Vichai Chaimongkol had only been promoted as the Office of the Narcotics Control Board's secretary-general for three months when he held a news conference to announce what was thought to be Thailand's largest ketamine bust, only to find out later that the haul was mostly trisodium phosphate.
In an interview with the Bangkok Post, Mr Vichai said he chose to focus on the bright side, adding the mistake taught him a lesson -- ketamine isn't the only substance that turns drug test kits purple.
Mr Vicha was referring to the gaffe in late November. After a raid yielded 475 25-kilogramme sacks of a suspicious substance, the ONCB said initial tests carried out at the warehouse where the sacks were stored turned their test kits purple, which suggested the substance was ketamine. However, after testing 66 sacks further at a laboratory, the substance was determined to be trisodium phosphate.
The ONCB secretary-general's journey to the top job began when he became the chief of ONCB's intelligence and drugs suppression team in Chiang Rai. Before he became the bureau's secretary-general, he worked as an adviser to the ONCB -- a post which ONCB officials usually take up before assuming the position of bureau leader.
But before that, Mr Vichai graduated from Chiang Mai University's Faculty of Science. He went on to pursue a law degree at Sukhothai Thammathirat Open University, before completing his postgraduate studies at Ramkhamhaeng University. While he was the ONCB's deputy secretary-general, he studied at the National Defence College of Thailand.
"I started from suppression work. When I became [ONCB] secretary-general, I paid a lot of attention to suppression efforts, though I didn't neglect other work, as all work is important to me," he said.
"I've continued foreign collaborations, such as the Safe Mekong River project, in which we collaborate with six other countries in the Mekong region. We periodically exchange information via video conference."
Another project that is ongoing, he added, is the Asean Airport Interdiction Task Force (AAITF), in which the ONCB collaborates with the police, military and other security units in the region to stem drug smuggling.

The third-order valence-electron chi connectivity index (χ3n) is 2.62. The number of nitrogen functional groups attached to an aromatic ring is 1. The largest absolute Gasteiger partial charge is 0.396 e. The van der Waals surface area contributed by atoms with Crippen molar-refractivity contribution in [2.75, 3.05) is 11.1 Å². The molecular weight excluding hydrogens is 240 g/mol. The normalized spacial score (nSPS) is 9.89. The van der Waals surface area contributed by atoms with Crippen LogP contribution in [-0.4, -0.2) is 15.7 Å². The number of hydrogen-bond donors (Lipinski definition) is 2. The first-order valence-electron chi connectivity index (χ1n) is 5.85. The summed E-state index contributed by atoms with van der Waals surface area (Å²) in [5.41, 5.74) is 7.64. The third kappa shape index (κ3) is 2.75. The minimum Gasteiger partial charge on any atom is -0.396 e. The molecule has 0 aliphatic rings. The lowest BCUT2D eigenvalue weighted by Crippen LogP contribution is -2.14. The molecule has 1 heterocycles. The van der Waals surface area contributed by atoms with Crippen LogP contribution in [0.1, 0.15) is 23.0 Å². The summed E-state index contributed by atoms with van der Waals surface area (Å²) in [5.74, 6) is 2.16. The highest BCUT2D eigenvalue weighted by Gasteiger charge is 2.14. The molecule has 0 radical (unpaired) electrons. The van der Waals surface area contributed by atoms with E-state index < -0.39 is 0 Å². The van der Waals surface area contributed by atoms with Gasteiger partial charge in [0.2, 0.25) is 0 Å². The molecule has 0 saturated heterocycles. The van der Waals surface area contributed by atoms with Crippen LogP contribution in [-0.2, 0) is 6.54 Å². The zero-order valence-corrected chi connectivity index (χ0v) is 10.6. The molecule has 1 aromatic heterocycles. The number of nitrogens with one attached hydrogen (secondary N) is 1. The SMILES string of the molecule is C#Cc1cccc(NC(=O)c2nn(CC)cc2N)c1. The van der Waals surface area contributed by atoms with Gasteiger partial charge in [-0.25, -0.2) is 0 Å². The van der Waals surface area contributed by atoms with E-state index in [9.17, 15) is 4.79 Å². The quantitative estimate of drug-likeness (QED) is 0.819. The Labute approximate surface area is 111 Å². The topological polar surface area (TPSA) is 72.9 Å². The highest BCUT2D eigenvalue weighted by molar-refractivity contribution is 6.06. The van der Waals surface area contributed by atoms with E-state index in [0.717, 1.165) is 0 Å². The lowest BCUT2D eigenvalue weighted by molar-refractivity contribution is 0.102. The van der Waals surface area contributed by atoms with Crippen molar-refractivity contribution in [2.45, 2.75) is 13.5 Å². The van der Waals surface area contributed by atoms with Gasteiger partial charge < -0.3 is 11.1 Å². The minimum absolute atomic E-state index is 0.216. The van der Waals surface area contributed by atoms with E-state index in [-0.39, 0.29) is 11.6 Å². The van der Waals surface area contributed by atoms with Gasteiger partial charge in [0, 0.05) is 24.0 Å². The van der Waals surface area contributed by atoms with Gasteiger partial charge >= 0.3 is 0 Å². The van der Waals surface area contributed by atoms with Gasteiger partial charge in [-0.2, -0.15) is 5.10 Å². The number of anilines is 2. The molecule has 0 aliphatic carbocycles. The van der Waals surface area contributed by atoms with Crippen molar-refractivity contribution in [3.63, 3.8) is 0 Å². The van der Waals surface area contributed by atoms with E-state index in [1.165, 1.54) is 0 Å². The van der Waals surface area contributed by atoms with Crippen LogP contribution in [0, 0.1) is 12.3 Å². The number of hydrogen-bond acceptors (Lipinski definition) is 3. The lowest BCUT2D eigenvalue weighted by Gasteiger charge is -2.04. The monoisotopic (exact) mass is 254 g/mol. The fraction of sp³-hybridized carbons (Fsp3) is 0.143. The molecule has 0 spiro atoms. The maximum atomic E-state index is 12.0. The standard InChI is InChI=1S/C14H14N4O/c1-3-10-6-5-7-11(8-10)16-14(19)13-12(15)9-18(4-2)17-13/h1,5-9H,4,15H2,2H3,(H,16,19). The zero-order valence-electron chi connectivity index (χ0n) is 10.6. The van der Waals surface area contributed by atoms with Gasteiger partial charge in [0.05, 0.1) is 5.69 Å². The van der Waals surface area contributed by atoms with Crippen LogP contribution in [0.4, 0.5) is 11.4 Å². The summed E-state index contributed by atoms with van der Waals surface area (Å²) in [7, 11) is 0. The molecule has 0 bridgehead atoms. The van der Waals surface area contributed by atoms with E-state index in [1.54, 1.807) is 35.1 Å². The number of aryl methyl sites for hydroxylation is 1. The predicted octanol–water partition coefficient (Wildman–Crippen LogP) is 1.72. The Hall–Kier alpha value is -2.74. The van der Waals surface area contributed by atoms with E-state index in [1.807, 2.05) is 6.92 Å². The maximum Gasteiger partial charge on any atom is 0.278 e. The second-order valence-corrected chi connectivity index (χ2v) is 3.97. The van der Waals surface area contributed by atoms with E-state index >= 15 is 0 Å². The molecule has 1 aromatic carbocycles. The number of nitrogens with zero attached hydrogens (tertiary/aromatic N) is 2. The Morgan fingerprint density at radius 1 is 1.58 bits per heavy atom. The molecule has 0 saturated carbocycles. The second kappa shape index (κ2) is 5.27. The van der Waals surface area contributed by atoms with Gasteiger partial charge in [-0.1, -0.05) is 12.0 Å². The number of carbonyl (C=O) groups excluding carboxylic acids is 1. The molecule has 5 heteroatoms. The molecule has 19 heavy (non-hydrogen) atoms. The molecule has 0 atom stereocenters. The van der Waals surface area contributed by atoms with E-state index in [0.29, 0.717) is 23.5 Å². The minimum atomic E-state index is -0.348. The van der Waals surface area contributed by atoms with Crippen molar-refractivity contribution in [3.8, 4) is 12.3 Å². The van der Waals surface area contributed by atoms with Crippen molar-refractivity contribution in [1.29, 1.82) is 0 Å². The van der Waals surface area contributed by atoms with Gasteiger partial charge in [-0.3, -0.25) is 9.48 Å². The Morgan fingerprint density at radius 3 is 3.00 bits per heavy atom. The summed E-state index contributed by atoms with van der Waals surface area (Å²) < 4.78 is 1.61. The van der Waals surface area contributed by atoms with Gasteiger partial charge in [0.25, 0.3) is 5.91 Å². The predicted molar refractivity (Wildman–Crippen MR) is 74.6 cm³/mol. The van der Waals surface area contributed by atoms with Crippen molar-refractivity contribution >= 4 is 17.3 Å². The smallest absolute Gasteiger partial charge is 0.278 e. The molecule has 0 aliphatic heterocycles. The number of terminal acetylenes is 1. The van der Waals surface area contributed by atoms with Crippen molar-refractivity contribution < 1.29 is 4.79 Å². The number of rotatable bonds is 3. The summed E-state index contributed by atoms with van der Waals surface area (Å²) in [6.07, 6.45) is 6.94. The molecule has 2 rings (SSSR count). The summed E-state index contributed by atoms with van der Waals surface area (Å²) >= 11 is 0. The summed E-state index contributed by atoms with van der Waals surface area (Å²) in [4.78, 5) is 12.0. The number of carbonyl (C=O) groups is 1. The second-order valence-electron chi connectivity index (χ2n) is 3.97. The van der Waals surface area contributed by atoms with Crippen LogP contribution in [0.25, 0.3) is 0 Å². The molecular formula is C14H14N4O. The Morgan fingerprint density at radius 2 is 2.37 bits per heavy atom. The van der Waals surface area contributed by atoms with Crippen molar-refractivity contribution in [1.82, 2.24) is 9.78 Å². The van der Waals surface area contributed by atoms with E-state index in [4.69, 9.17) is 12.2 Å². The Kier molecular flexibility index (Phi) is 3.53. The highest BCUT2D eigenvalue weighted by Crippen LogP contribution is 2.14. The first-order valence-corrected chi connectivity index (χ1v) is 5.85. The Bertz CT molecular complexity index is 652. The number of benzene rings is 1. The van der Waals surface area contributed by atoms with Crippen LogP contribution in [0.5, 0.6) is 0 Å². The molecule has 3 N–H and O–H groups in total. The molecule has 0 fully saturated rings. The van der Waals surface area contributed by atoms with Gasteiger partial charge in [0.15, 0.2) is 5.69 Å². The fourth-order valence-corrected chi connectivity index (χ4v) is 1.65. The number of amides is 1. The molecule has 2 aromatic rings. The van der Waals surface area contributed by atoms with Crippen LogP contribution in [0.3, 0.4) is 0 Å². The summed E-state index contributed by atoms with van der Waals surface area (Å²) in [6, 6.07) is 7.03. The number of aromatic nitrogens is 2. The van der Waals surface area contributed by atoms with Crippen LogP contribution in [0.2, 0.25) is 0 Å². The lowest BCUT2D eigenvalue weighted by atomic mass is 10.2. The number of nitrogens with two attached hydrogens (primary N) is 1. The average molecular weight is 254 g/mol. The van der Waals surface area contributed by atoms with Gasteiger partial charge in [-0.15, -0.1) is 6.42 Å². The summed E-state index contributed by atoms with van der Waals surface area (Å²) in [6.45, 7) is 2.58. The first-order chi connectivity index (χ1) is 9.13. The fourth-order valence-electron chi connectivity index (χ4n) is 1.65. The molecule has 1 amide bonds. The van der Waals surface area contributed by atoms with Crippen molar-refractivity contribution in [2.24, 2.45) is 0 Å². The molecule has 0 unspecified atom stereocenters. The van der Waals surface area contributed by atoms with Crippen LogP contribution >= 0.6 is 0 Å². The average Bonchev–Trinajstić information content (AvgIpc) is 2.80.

The AAITF continues to make drug-related arrests at airports, even during the Covid-19 pandemic, he said.
As drug traffickers are shifting their smuggling routes from the North to the Northeast, Mr Vichai said officers have been ordered to conduct searches more vigorously along known new smuggling routes.
"After Covid-19 hit, less drugs were moved through the North, while more were coming in through the Northeast from Laos, where the outbreak isn't as serious," the ONCB chief said.
Shipments of heroin and methamphetamine are usually destined for Thailand, while ketamine and crystal meth, or "ice", shipments are usually just passing through, bound for another country by boat -- for example, to Malaysia or Taiwan and onwards to Japan or other countries in Europe.
Mr Vichai said under his leadership, the ONCB has managed to intercept large hauls of ketamine and ice, with arrests made as far as Japan.
The increasing number of ketamine- and ice-related arrests is due in part to the increasingly sophisticated "insurance" system used by drug traffickers to ensure delivery.
This means when a haul is intercepted by authorities, an equal amount will be shipped from a different location, he said.
"In the past, we didn't know where the ketamine was produced. We were told that it would be shipped from India in liquid form.
"These days, we know that chemists from Taiwan are able to produce ketamine in the Golden Triangle, so we need to be much more cautious," he said.
Aside from suppression, the ONCB secretary-general said he is also focusing on raising public awareness of drugs.
He said the ONCB has launched a project to educate people about drugs, from students at kindergartens and higher education institutions to conscripts of the 2nd and 3rd Army Regions.
Mr Vichai said there is a need to design a curriculum to educate learners at all stages about the danger of narcotics. Suppression work alone won't solve the problem, as it doesn't tackle the root cause of drug crimes, he added.
He also talked about the comprehensive learning centre at the Golden Triangle Park Hall in Chiang Rai's Opium Museum, which is a collaboration between the ONCB and the Mae Fah Luang Foundation.
There, visitors can learn about the drug problem in the Golden Triangle, its history and how it connects countries in the Mekong region, he said.
The learning centre was designed with children in mind, and its operations are supervised by an international training institution, he said.
"People need to learn about drugs since they are young, so that they will be 'immunised' against them," he said.